“When they had a discussion about us not playing, it made me realize how quick something can be taken from you, so I’m very excited they’re letting us play,” Coleman said.
Callaway, after playing preseason games against Harris County and Darlington, will open its regular season on Sept. 11 against Troup, and Wiggins is comforted in knowing that Coleman will be leading the way.
“At practice, he works hard, he demands out of his teammates,” Wiggins said. “He’s not a very vocal guy. He leads with work ethic, and by example, and he has great determination out on the field and certainly when we get to the games.”
Coleman will be throwing the ball to a different group of receivers this season.
Jacob Freeman, Jymere Jones, Antinez Blount and Markus Morman combined for nearly 100 catches last season, but they’ve all graduated.
The only receiver with any significant experience is Jalin Shephard, who caught eight balls for 202 yards last year.
While it’s an inexperienced group of receivers, Coleman believes in their ability.
“They keep getting better every day,” Coleman said. “They’ve got the potential. They just have to believe in themselves like I believe in them.”
Coleman remembers what it was like to be one of the young guys on the team, and he is striving to make sure to be a steadying influence for his teammates.
“It helps me work on my leadership skills, and communicate more, and to give them confidence like the older guys gave me when I was younger,” Coleman said.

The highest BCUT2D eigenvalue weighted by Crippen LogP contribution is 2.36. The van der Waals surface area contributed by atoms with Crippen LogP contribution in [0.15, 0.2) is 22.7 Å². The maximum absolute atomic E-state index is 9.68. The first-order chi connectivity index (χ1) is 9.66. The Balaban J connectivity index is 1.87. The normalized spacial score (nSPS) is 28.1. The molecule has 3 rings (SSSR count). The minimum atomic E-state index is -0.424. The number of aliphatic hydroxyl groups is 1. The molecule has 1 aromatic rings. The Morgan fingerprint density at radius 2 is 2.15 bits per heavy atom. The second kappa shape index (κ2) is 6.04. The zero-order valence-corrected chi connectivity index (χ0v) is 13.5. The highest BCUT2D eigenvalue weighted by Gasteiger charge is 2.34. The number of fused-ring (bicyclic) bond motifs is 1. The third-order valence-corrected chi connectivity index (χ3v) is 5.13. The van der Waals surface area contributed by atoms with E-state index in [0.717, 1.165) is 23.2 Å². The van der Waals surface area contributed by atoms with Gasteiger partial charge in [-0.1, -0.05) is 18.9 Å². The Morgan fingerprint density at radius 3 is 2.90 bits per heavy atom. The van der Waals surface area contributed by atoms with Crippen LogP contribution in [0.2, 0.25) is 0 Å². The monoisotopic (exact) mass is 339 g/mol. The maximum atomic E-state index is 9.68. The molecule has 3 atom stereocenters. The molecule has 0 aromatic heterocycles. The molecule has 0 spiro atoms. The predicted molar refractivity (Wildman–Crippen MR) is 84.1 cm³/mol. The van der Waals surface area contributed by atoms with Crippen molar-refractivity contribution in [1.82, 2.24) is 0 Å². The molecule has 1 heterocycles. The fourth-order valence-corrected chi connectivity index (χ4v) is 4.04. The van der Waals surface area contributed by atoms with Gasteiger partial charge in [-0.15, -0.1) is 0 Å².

One of those young players is freshman quarterback Deshun Coleman, Demetrius Coleman’s brother.
The two have been working side-by-side on the practice field, and Demetrius Coleman has no doubt about his younger brother’s ability.
“He can probably be better than me,” Demetrius Coleman said.
Coleman will have an experienced teammate to hand the ball off to in senior running back Charlie Dixon, who is expected to be the featured back this season after backing up Tank Bigsby last year.
Callaway also has some experienced men on the offensive line, including senior Austin Thomas.
As for Coleman, as accomplished a player as he already is, he has strived to keep getting better, and to make sure his senior season is his finest yet.
“I’ve worked a lot,” Coleman said. “I can read defenses better now. I’m using my feet more. I’m learning new plays.”
While Callaway figures to be a strong contender to compete for a state title, Coleman knows that what happened in previous years won’t impact what happens this fall.
“It’s a new year,” Coleman said. “We just take it one day at a time, and try to get better each and every day, and not focusing on last year.”
Coleman has a new offensive coordinator this season in Zach Giddens, who has taken over that role after Matt Napier left to become the head coach at LaGrane High.
Giddens has been able to work closely with Coleman throughout the summer since teams were given the go-ahead to resume face-to-face workouts following the coronavirus lockdown.
“He’s been wonderful to work with,” Giddens said. “Not only does he have quick feet, and he’s got a great arm and is athletic, but he’s a great kid, and his family is great, too.”